an acre of land is here worth double the rent of an acre in the neighbourhood of London, owing to the absence of poor-rates.' Without calling in question the accuracy of this observation, as a general statement, the cause assigned for the inequality cannot account for it; since the poor-rates of land in the vicinity of the British capital are not equal to the rent.

In the account of the King's College, Old Aberdeen, an anecdote of Dr. Ogilvie is introduced, for the purpose (it is said) of relieving the sombre character of ecclesiastical description : Rev. SEPT. 1809.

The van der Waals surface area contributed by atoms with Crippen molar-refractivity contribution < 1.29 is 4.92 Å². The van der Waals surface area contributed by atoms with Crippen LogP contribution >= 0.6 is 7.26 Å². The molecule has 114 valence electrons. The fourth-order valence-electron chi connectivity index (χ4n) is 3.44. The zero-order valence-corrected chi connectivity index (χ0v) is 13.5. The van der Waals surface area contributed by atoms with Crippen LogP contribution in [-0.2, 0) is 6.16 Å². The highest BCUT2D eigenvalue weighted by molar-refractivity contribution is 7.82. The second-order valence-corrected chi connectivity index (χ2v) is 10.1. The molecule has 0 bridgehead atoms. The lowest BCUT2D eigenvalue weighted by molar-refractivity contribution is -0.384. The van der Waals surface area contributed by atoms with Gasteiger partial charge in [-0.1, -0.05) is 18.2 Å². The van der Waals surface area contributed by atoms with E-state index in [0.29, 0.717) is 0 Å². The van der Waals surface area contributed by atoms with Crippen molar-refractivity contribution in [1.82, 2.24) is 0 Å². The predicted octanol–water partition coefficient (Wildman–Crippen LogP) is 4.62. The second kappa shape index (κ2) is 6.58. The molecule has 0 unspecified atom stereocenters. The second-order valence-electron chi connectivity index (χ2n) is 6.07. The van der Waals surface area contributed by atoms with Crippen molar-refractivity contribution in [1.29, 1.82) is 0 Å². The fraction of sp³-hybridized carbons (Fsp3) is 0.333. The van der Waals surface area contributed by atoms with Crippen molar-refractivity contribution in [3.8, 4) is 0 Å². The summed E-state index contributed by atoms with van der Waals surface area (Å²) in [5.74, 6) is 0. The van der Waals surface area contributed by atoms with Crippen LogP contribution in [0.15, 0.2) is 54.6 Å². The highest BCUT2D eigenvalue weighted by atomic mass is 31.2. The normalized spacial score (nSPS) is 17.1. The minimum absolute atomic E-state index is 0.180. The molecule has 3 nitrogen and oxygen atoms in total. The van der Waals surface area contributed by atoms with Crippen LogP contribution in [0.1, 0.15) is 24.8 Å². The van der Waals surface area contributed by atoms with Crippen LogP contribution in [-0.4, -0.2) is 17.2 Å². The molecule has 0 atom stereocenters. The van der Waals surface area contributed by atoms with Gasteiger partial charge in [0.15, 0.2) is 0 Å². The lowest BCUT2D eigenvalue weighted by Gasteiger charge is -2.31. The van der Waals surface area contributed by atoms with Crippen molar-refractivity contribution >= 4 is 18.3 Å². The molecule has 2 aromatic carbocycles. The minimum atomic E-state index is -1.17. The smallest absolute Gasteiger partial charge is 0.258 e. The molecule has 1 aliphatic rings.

• The attachment which the Doctor has to the study of astronomy in duced him sodie years since to cross over to Denmark, for the purpose of personally paying his respects to a celebrated professor of his favourite science at Copenhagen. Unfortunately he arrived at a time when a congiderable ferment prevailed in the public mind, in consequence of our having taken and detained one of their ships of war, for what cause I do not remember: the professor largely pártook of the public anger; and as it is natural to identify a foreigner with his country, as soon as the Doctor entered the room, the former went up to him, and, forgetful of the compliment of such a visit, and thinking only of the outrage conceived to liave been offered to the dignity of Denmark, exclaimed, « Sir, I am glad to see you; but, Sir, how dare you to take one of our ships ?" Upon which the Doctor, with equal coolness and good humour, drily replied, “Sir, do not be offended with me; upon my honour I never took a ship in my life.” The answer had the intended effect; the professor laughed at and apologized for the length to which his patriotic ardour had carried him, and treated his worthy guest with all the attention due to him during his stay in the Danish capital.'